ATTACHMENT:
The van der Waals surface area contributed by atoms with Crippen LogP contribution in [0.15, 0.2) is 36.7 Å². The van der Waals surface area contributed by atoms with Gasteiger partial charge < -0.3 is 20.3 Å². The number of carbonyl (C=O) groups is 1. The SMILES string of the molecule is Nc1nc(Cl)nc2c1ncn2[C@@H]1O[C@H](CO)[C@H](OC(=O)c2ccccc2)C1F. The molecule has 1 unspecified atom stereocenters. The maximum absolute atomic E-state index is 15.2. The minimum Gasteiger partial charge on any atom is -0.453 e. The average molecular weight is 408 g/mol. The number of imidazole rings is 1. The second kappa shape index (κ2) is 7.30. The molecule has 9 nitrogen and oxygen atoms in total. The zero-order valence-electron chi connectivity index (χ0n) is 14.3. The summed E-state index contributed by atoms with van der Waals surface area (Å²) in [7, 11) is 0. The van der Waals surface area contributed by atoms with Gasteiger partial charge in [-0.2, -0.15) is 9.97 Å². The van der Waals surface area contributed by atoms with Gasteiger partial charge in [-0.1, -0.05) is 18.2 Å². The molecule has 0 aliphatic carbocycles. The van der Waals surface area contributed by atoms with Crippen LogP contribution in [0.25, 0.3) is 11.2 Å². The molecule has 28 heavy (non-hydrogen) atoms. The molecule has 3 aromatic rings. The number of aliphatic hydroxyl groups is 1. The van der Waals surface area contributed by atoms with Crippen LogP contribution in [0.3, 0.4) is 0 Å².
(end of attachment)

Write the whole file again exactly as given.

The van der Waals surface area contributed by atoms with Crippen LogP contribution in [0.15, 0.2) is 36.7 Å². The van der Waals surface area contributed by atoms with Gasteiger partial charge < -0.3 is 20.3 Å². The number of carbonyl (C=O) groups is 1. The SMILES string of the molecule is Nc1nc(Cl)nc2c1ncn2[C@@H]1O[C@H](CO)[C@H](OC(=O)c2ccccc2)C1F. The molecule has 1 unspecified atom stereocenters. The maximum absolute atomic E-state index is 15.2. The minimum Gasteiger partial charge on any atom is -0.453 e. The average molecular weight is 408 g/mol. The number of imidazole rings is 1. The second kappa shape index (κ2) is 7.30. The molecule has 9 nitrogen and oxygen atoms in total. The zero-order valence-electron chi connectivity index (χ0n) is 14.3. The summed E-state index contributed by atoms with van der Waals surface area (Å²) in [7, 11) is 0. The van der Waals surface area contributed by atoms with Gasteiger partial charge in [-0.2, -0.15) is 9.97 Å². The van der Waals surface area contributed by atoms with Gasteiger partial charge in [-0.1, -0.05) is 18.2 Å². The molecule has 0 aliphatic carbocycles. The van der Waals surface area contributed by atoms with Crippen LogP contribution in [0.25, 0.3) is 11.2 Å². The molecule has 28 heavy (non-hydrogen) atoms. The molecule has 3 aromatic rings. The number of aliphatic hydroxyl groups is 1. The van der Waals surface area contributed by atoms with Crippen LogP contribution in [0.3, 0.4) is 0 Å².